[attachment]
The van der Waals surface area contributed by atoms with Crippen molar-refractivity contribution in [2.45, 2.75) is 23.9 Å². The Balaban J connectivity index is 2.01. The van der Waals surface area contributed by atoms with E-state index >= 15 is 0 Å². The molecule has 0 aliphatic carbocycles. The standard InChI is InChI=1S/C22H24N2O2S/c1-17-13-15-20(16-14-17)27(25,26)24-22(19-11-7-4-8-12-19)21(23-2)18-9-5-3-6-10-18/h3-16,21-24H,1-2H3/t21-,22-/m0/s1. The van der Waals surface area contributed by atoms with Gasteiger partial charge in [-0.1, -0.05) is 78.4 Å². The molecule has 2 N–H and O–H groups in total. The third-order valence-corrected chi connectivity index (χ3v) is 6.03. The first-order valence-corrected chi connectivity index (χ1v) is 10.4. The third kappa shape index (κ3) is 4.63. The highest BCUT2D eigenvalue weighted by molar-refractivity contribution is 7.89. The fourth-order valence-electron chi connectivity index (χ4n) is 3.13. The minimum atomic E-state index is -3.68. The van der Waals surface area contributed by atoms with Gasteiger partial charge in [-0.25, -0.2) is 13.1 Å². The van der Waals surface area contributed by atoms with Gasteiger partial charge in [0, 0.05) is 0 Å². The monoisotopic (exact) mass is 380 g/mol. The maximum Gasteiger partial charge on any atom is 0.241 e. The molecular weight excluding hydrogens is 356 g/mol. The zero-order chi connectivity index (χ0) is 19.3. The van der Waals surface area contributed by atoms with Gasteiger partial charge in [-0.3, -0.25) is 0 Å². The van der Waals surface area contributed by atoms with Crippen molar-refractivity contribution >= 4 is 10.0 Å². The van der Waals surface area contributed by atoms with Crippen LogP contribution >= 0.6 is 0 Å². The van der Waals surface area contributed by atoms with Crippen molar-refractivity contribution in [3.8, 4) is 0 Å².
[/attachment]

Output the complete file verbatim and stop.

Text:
The van der Waals surface area contributed by atoms with Crippen molar-refractivity contribution in [2.45, 2.75) is 23.9 Å². The Balaban J connectivity index is 2.01. The van der Waals surface area contributed by atoms with E-state index >= 15 is 0 Å². The molecule has 0 aliphatic carbocycles. The standard InChI is InChI=1S/C22H24N2O2S/c1-17-13-15-20(16-14-17)27(25,26)24-22(19-11-7-4-8-12-19)21(23-2)18-9-5-3-6-10-18/h3-16,21-24H,1-2H3/t21-,22-/m0/s1. The van der Waals surface area contributed by atoms with Gasteiger partial charge in [-0.1, -0.05) is 78.4 Å². The molecule has 2 N–H and O–H groups in total. The third-order valence-corrected chi connectivity index (χ3v) is 6.03. The first-order valence-corrected chi connectivity index (χ1v) is 10.4. The third kappa shape index (κ3) is 4.63. The highest BCUT2D eigenvalue weighted by molar-refractivity contribution is 7.89. The fourth-order valence-electron chi connectivity index (χ4n) is 3.13. The minimum atomic E-state index is -3.68. The van der Waals surface area contributed by atoms with Gasteiger partial charge in [-0.25, -0.2) is 13.1 Å². The van der Waals surface area contributed by atoms with Gasteiger partial charge in [0, 0.05) is 0 Å². The monoisotopic (exact) mass is 380 g/mol. The maximum Gasteiger partial charge on any atom is 0.241 e. The molecular weight excluding hydrogens is 356 g/mol. The zero-order chi connectivity index (χ0) is 19.3. The van der Waals surface area contributed by atoms with Gasteiger partial charge in [-0.3, -0.25) is 0 Å². The van der Waals surface area contributed by atoms with Crippen molar-refractivity contribution >= 4 is 10.0 Å². The van der Waals surface area contributed by atoms with Crippen LogP contribution >= 0.6 is 0 Å². The van der Waals surface area contributed by atoms with Crippen molar-refractivity contribution in [3.8, 4) is 0 Å².